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Case Number 13780

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Butch Cassidy And The Sundance Kid (Blu-Ray)

Fox // 1969 // 110 Minutes // Rated PG
Reviewed by Judge Gordon Sullivan // June 6th, 2008

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All Rise...

All of what follows in this movie is false, but Judge Gordon Sullivan and the Sundance Kid just didn't have the right ring to it.

Editor's Note

Our reviews of Butch Cassidy And The Sundance Kid: Two-Disc Collector's Edition (published June 5th, 2006) and Paul Newman: The Tribute Collection (published October 12th, 2009) are also available.

The Charge

Not that it matters, but most of it is true.

Opening Statement

The Spaghetti western was taken to its logical, almost apocalyptic conclusion in 1968 with Once Upon a Time in the West. In the tumult that followed, 1969 produced the two films that would mark the edges of the Western genre for decades to come. The Wild Bunch took the fatalism brewing in the genre and produced a dark and nihilistic film that spoke to the despair of the audience. Butch Cassidy and the Sundance Kid took that fatalism, kicked up its heels, and laughed long and hard at it. I don't think it's aged quite as well as the other Westerns I've mentioned, but Butch Cassidy and the Sundance Kid gets a solid (though not spectacular) release with this Blu-ray disc.

Facts of the Case

Butch Cassidy (Paul Newman, Cool Hand Luke) is the happy-go-lucky dreamer and the Sundance Kid (Robert Redford, The Chase) is the cold, calculating gambler. Together they've robbed many a train. But when their luck goes south, so do they, heading to Bolivia to make some cash while things cool off. Naturally, things aren't that easy, as a posse pursues them while they master the unique challenges presented by crime south of the border.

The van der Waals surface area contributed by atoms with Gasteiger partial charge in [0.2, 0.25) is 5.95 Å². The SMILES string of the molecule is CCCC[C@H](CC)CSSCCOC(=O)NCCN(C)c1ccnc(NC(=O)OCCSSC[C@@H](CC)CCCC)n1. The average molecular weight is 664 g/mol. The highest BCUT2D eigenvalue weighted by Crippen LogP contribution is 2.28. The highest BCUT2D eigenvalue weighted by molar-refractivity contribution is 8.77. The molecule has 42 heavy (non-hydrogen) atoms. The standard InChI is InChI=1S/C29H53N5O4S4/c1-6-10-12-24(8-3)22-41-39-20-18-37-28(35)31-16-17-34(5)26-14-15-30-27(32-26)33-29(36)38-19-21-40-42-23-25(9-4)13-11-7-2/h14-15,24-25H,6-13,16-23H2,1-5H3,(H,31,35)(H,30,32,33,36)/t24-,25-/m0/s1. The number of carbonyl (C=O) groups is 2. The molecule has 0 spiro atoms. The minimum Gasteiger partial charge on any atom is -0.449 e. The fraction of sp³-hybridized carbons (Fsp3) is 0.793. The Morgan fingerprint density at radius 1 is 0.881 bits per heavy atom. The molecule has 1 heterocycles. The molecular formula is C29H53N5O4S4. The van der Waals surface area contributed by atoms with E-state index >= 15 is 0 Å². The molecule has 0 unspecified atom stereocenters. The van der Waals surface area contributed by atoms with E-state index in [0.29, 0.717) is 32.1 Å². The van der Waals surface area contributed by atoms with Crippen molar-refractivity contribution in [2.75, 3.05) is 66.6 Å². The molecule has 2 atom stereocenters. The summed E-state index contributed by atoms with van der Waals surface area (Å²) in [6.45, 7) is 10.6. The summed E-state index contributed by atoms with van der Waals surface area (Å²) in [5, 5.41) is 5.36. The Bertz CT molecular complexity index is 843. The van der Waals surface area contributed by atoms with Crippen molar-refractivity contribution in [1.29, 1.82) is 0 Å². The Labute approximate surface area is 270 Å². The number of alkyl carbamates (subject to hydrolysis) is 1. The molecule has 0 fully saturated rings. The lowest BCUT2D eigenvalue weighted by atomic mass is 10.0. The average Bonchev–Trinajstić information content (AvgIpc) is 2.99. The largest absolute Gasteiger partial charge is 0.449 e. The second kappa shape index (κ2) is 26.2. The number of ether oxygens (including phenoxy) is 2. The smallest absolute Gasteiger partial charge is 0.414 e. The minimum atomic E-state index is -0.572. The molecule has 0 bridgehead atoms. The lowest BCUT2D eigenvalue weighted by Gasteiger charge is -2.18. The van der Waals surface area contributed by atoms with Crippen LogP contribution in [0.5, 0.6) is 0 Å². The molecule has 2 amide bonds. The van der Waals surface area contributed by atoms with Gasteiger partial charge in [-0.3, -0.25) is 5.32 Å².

The Evidence

The highlight of Butch Cassidy and the Sundance Kid is easily the interplay between Newman and Redford. In an alternate dimension, egos could have clashed, words could have been thrown, and both characters would have come to the screen lifeless. Instead, both actors bring a joyful ease to their characters. Rarely in film have I seen two people look more believable as lifelong friends. Butch and Sundance share a history and know each other so well that both actors seem to use their eyes and smiles to communicate more than their dialogue. Considering the bulk of the film falls on their shoulders, they pull off their roles with charm to spare.

The quality of the acting is made more remarkable considering the lackluster script, which really does the movie in. The first 30 minutes or so do an effective job setting up the world of Butch and Sundance. However, once the posse rears its ugly head, the movie never recovers. The initial chase, before the boys head to Bolivia, is overly long and lacking in tension or drama. Then, once they get to Bolivia, each scene seems like a joke in search of a punchline. Some of these individual scenes are amusing (especially those involving the Spanish vocabulary of the robbery trade), but they don't add up to much. When the final showdown arrived, I found myself caring very little about their fate.

Perhaps it is decades of hindsight, but the ending itself seems ill-conceived. Perhaps they were aiming for the emotional impact of the final shot of The 400 Blows, but it just comes off as a copout, a way to end the film because the story couldn't ever really resolve itself. In hindsight it also seems like the film doesn't want to take sides, neither endorsing nor condemning the robbers.

The influence of Bonnie and Clyde (and, by extension, the French New Wave) is obvious in the mixing of the traditional Western setting with the more modern dialogue and music of the film. While "Raindrops Keep Falling on My Head" is a fine song, its use now seems out of place. I'm sure at the time it seemed thrillingly modern, but now it comes off as more of a gimmick than a revolutionary choice. The film seems to be driving at the inevitability of the death of the frontier, but using modern language and music undermines this choice, removing the threat that modernism represents.